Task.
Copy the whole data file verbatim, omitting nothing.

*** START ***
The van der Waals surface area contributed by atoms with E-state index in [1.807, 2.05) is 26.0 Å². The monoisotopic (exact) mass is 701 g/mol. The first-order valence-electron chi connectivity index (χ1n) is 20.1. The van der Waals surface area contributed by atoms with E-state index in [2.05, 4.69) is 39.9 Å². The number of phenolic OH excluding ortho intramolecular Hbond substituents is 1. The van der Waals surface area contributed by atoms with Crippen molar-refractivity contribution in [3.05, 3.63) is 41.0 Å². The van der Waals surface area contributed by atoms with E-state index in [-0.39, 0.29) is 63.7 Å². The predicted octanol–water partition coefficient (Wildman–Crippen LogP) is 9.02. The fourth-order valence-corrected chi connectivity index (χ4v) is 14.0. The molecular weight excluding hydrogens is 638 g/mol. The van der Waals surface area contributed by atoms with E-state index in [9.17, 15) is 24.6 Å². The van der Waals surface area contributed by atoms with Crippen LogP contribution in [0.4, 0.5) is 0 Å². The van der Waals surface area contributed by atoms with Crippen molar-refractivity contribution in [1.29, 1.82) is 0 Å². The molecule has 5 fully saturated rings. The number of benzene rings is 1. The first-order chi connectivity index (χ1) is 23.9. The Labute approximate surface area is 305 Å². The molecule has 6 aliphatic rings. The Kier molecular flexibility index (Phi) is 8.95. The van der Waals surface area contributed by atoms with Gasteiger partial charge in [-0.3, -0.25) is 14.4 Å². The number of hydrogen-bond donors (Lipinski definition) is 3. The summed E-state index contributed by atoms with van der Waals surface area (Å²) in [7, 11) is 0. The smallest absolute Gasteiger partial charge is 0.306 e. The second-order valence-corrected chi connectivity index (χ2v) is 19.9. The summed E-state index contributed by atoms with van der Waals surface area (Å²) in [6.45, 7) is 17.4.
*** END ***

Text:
The van der Waals surface area contributed by atoms with E-state index in [1.807, 2.05) is 26.0 Å². The monoisotopic (exact) mass is 701 g/mol. The first-order valence-electron chi connectivity index (χ1n) is 20.1. The van der Waals surface area contributed by atoms with E-state index in [2.05, 4.69) is 39.9 Å². The number of phenolic OH excluding ortho intramolecular Hbond substituents is 1. The van der Waals surface area contributed by atoms with Crippen molar-refractivity contribution in [3.05, 3.63) is 41.0 Å². The van der Waals surface area contributed by atoms with E-state index in [-0.39, 0.29) is 63.7 Å². The predicted octanol–water partition coefficient (Wildman–Crippen LogP) is 9.02. The fourth-order valence-corrected chi connectivity index (χ4v) is 14.0. The molecular weight excluding hydrogens is 638 g/mol. The van der Waals surface area contributed by atoms with E-state index in [9.17, 15) is 24.6 Å². The van der Waals surface area contributed by atoms with Crippen LogP contribution in [0.4, 0.5) is 0 Å². The van der Waals surface area contributed by atoms with Crippen molar-refractivity contribution in [1.29, 1.82) is 0 Å². The molecule has 5 fully saturated rings. The number of benzene rings is 1. The first-order chi connectivity index (χ1) is 23.9. The Labute approximate surface area is 305 Å². The molecule has 6 aliphatic rings. The Kier molecular flexibility index (Phi) is 8.95. The van der Waals surface area contributed by atoms with Gasteiger partial charge in [-0.3, -0.25) is 14.4 Å². The number of hydrogen-bond donors (Lipinski definition) is 3. The summed E-state index contributed by atoms with van der Waals surface area (Å²) in [7, 11) is 0. The smallest absolute Gasteiger partial charge is 0.306 e. The second-order valence-corrected chi connectivity index (χ2v) is 19.9. The summed E-state index contributed by atoms with van der Waals surface area (Å²) in [6.45, 7) is 17.4.